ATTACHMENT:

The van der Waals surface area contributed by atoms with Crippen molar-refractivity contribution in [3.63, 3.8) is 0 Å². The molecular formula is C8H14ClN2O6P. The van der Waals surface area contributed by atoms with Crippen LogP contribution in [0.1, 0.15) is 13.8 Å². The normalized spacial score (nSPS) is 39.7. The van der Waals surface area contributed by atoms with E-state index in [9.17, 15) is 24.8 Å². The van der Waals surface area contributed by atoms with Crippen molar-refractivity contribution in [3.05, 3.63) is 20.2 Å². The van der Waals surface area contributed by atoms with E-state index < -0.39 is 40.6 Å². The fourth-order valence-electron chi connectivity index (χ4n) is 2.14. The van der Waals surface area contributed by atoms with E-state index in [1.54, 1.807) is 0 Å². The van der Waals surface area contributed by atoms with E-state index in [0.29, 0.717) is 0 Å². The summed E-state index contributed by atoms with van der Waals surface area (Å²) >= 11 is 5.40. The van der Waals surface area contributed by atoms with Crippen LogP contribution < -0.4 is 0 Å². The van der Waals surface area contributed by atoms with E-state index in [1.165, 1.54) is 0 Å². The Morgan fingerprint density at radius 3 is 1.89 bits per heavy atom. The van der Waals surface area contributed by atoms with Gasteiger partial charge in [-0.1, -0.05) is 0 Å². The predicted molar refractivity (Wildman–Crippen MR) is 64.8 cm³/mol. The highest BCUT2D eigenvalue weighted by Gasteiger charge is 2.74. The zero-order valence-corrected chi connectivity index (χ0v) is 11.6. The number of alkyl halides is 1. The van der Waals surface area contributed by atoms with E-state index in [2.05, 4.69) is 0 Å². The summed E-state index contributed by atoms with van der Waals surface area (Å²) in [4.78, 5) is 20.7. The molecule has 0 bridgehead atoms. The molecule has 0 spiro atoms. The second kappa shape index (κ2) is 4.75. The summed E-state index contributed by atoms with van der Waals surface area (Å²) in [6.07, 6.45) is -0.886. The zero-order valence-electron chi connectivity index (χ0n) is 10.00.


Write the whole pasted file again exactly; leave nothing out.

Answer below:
The van der Waals surface area contributed by atoms with Crippen molar-refractivity contribution in [3.63, 3.8) is 0 Å². The molecular formula is C8H14ClN2O6P. The van der Waals surface area contributed by atoms with Crippen LogP contribution in [0.1, 0.15) is 13.8 Å². The normalized spacial score (nSPS) is 39.7. The van der Waals surface area contributed by atoms with E-state index in [9.17, 15) is 24.8 Å². The van der Waals surface area contributed by atoms with Crippen molar-refractivity contribution in [3.05, 3.63) is 20.2 Å². The van der Waals surface area contributed by atoms with E-state index < -0.39 is 40.6 Å². The fourth-order valence-electron chi connectivity index (χ4n) is 2.14. The van der Waals surface area contributed by atoms with E-state index in [1.54, 1.807) is 0 Å². The van der Waals surface area contributed by atoms with E-state index in [0.29, 0.717) is 0 Å². The summed E-state index contributed by atoms with van der Waals surface area (Å²) >= 11 is 5.40. The van der Waals surface area contributed by atoms with Crippen LogP contribution < -0.4 is 0 Å². The van der Waals surface area contributed by atoms with E-state index in [1.165, 1.54) is 0 Å². The Morgan fingerprint density at radius 3 is 1.89 bits per heavy atom. The van der Waals surface area contributed by atoms with Gasteiger partial charge in [-0.1, -0.05) is 0 Å². The predicted molar refractivity (Wildman–Crippen MR) is 64.8 cm³/mol. The highest BCUT2D eigenvalue weighted by Gasteiger charge is 2.74. The zero-order valence-corrected chi connectivity index (χ0v) is 11.6. The number of alkyl halides is 1. The van der Waals surface area contributed by atoms with E-state index in [2.05, 4.69) is 0 Å². The summed E-state index contributed by atoms with van der Waals surface area (Å²) in [4.78, 5) is 20.7. The molecule has 0 bridgehead atoms. The molecule has 0 spiro atoms. The second kappa shape index (κ2) is 4.75. The summed E-state index contributed by atoms with van der Waals surface area (Å²) in [6.07, 6.45) is -0.886. The zero-order valence-electron chi connectivity index (χ0n) is 10.00.